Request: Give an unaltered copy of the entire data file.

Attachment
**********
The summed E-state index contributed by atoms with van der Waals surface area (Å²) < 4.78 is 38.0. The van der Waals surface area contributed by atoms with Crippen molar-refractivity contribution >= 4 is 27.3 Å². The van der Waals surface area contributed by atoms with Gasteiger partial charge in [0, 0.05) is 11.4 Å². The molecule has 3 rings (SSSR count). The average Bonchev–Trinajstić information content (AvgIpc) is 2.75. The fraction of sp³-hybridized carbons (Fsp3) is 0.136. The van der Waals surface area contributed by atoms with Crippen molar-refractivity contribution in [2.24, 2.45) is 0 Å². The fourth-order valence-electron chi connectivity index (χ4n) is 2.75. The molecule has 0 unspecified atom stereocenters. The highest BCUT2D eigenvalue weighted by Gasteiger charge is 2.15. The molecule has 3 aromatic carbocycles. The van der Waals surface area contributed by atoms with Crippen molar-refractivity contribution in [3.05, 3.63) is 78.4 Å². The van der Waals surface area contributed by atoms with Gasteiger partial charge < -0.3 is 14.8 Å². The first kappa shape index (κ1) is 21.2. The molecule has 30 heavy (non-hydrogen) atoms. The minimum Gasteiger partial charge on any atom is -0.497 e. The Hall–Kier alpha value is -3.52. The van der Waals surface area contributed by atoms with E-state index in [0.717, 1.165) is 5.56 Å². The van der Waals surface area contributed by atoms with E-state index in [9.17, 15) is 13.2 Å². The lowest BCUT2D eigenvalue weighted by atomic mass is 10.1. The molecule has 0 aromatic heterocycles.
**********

The summed E-state index contributed by atoms with van der Waals surface area (Å²) < 4.78 is 38.0. The van der Waals surface area contributed by atoms with Crippen molar-refractivity contribution >= 4 is 27.3 Å². The van der Waals surface area contributed by atoms with Gasteiger partial charge in [0, 0.05) is 11.4 Å². The molecule has 3 rings (SSSR count). The average Bonchev–Trinajstić information content (AvgIpc) is 2.75. The fraction of sp³-hybridized carbons (Fsp3) is 0.136. The van der Waals surface area contributed by atoms with Crippen molar-refractivity contribution in [2.24, 2.45) is 0 Å². The fourth-order valence-electron chi connectivity index (χ4n) is 2.75. The molecule has 0 unspecified atom stereocenters. The highest BCUT2D eigenvalue weighted by Gasteiger charge is 2.15. The molecule has 3 aromatic carbocycles. The van der Waals surface area contributed by atoms with Crippen molar-refractivity contribution in [3.05, 3.63) is 78.4 Å². The van der Waals surface area contributed by atoms with Gasteiger partial charge < -0.3 is 14.8 Å². The first kappa shape index (κ1) is 21.2. The molecule has 30 heavy (non-hydrogen) atoms. The minimum Gasteiger partial charge on any atom is -0.497 e. The Hall–Kier alpha value is -3.52. The van der Waals surface area contributed by atoms with E-state index in [0.717, 1.165) is 5.56 Å². The van der Waals surface area contributed by atoms with E-state index in [9.17, 15) is 13.2 Å². The lowest BCUT2D eigenvalue weighted by atomic mass is 10.1. The molecule has 0 aromatic heterocycles.